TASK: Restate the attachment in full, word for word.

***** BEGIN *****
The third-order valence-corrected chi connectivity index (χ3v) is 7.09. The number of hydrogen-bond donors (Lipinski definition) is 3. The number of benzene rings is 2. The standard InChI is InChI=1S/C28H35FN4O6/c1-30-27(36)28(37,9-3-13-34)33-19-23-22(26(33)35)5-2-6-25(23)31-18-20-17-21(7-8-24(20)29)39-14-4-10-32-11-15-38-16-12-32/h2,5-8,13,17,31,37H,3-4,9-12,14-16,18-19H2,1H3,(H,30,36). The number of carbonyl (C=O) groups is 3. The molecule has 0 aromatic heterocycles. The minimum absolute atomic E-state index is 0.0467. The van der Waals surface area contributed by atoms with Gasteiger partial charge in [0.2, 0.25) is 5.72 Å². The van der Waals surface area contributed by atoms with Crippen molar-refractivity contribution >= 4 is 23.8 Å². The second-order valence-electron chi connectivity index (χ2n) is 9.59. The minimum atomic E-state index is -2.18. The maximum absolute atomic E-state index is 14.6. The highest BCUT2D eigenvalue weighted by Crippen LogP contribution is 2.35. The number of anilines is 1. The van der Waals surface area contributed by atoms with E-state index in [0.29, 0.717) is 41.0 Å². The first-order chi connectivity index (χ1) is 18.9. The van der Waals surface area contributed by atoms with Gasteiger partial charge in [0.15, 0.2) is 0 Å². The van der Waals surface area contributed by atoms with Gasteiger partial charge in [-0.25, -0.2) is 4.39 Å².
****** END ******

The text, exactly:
The third-order valence-corrected chi connectivity index (χ3v) is 7.09. The number of hydrogen-bond donors (Lipinski definition) is 3. The number of benzene rings is 2. The standard InChI is InChI=1S/C28H35FN4O6/c1-30-27(36)28(37,9-3-13-34)33-19-23-22(26(33)35)5-2-6-25(23)31-18-20-17-21(7-8-24(20)29)39-14-4-10-32-11-15-38-16-12-32/h2,5-8,13,17,31,37H,3-4,9-12,14-16,18-19H2,1H3,(H,30,36). The number of carbonyl (C=O) groups is 3. The molecule has 0 aromatic heterocycles. The minimum absolute atomic E-state index is 0.0467. The van der Waals surface area contributed by atoms with Gasteiger partial charge in [0.2, 0.25) is 5.72 Å². The van der Waals surface area contributed by atoms with Crippen molar-refractivity contribution >= 4 is 23.8 Å². The second-order valence-electron chi connectivity index (χ2n) is 9.59. The minimum atomic E-state index is -2.18. The maximum absolute atomic E-state index is 14.6. The highest BCUT2D eigenvalue weighted by Crippen LogP contribution is 2.35. The number of anilines is 1. The van der Waals surface area contributed by atoms with E-state index in [0.29, 0.717) is 41.0 Å². The first-order chi connectivity index (χ1) is 18.9. The van der Waals surface area contributed by atoms with Gasteiger partial charge in [0.15, 0.2) is 0 Å². The van der Waals surface area contributed by atoms with Gasteiger partial charge in [-0.25, -0.2) is 4.39 Å².